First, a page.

Twitter wars continue in Ankara
What is our elites’ problem with the Internet? Let me tell you the brief answer: They simply don’t know what it is for. Of course, they individually use I-pads, I-phones, surf the Internet and tweet a lot, but they lack the notion for its greater role. They have no idea how it is changing people’s lives and the economy, from small enterprises to international corporations. No idea at all. That, I think is the basis of the Twitter ban. The ban put Turkey second to North Korea in Internet freedom. What a reputation!
Fortunately, the Constitutional Court was brave enough to end the farce. Why does it need courage to do what your legal framework tells you to do? Well, just look at the verbal war against the court these days. The Twitter Wars are not over. They continue with every verbal salvo against the Constitutional Court of the country. We are merely at a new episode of the saga – war against all remaining and rather lousy checks and balances, this time. Unnerving? Yes. Interesting? Very much so. I find the arguments rather hilarious.
So the Twitter ban is no more in Turkey. The court decision repealing it was made possible by the 2010 referendum, in which Erdoğan won around 58% of the vote. There, the right to apply to the court individually was added to the Turkish Constitution. The court’s latest Twitter decision resulted from three such individual appeals. Now the court has become a target by accepting appeals with no legal history. It devised its own procedure for individual appeals. We now see that the constitutional change of the 2010 referendum turned the court into a kind of a gatekeeper of freedoms. It is not really the court of last appeals for correcting legal wrongs - we have the High Court of Appeals for that - but sort of a defender of the faith; a protector of the idea of individual freedom. Not bad. It means that we now have a court that interprets the meaning behind words in Ankara. That is a good thing. The government’s argument against the decision looks procedural, failing to address the ideas behind it.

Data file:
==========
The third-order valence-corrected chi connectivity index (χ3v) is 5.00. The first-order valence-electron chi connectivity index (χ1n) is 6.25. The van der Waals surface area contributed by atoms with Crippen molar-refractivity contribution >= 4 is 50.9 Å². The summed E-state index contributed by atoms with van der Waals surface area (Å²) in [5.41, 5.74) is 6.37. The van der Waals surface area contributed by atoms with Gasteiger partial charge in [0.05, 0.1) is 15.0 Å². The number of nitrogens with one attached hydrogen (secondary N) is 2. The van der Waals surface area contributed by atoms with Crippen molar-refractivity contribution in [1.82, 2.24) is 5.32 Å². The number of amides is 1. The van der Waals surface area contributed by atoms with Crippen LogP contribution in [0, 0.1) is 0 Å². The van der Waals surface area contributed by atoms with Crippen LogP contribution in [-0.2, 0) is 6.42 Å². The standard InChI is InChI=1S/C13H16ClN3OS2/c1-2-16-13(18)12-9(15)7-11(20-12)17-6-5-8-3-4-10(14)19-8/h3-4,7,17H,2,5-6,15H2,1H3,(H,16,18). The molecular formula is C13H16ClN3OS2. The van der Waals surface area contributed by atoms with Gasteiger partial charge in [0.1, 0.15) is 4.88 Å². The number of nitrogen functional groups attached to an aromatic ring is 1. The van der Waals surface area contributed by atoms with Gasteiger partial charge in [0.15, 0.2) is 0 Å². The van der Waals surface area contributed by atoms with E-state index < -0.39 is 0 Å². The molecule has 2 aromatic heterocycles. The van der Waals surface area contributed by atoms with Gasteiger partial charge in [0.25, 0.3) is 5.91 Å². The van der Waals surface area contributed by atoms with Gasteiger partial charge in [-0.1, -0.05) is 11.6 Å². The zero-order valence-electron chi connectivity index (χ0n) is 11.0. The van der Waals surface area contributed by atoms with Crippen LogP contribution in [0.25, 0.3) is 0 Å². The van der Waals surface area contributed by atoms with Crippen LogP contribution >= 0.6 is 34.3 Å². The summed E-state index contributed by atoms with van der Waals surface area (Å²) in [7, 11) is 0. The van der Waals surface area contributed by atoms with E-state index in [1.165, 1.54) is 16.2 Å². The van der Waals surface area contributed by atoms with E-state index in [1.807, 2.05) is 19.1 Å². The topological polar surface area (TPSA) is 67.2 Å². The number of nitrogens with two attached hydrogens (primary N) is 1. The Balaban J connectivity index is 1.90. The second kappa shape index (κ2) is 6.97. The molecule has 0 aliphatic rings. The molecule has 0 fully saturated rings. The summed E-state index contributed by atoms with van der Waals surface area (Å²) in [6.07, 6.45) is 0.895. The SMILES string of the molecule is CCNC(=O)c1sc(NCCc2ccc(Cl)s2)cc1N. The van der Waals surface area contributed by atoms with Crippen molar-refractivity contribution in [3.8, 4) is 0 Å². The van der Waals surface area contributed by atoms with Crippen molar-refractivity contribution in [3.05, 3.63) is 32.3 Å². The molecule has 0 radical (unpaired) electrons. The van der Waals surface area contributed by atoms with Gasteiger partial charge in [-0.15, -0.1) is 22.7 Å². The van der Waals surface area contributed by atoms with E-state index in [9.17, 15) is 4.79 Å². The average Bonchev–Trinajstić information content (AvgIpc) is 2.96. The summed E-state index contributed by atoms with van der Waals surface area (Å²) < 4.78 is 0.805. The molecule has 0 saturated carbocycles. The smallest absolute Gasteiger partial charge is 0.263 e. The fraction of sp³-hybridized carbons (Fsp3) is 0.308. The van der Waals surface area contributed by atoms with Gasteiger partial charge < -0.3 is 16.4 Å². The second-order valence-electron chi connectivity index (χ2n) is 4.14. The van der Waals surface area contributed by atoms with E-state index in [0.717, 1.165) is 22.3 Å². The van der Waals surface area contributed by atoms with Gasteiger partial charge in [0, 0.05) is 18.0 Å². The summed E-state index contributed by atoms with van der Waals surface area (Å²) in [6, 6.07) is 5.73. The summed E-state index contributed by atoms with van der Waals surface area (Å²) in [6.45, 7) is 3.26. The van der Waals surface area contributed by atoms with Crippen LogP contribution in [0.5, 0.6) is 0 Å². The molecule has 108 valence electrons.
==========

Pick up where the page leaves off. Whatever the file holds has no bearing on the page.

Don’t look at the meaning between the lines, they want to say. It is all about politics. With the 2010 amendment, the Court has become a stronger part of checks and balances. That unnerves the political elite now, but it is a creature of their own making.
I noted that the Turkish political elite do not understand the Internet. Let me tell you what I see. There are 89 laws in Turkey in which the word “Internet” can be found, but not a single one has a clear conception of what the thing is about. Rather, our system is using the word in three different meanings: first, the Internet as a notice board: something to place exam scores and tender results on.
Second, it is a kind of post office. The Internet is a tool through which to communicate decisions, like accepting tender applications. Third, it is considered a device for crime. That we definitely do not like. Even in this regard, laws handle the Internet as if it was a newspaper with potentially harmful content.
Consider it for a moment: If there is something damaging to your personality, you can put up a notice there the next day to explain yourself. Just think about doing that on the Internet! What we have here is a legal framework of the last century applied to the problems of this new one. Our only law defining the Internet, that is Number 5651, is named “the Law on Crimes Committed through the Internet.” It is all about fighting against abuse on the Internet; definitely not about developing the Internet economy or empowering individuals. Turkey is one of the few countries with no personal data protection legislation. That is a shame, if you ask me. We have a great number of young people with considerable potential, but our elite have no idea how to govern this new space.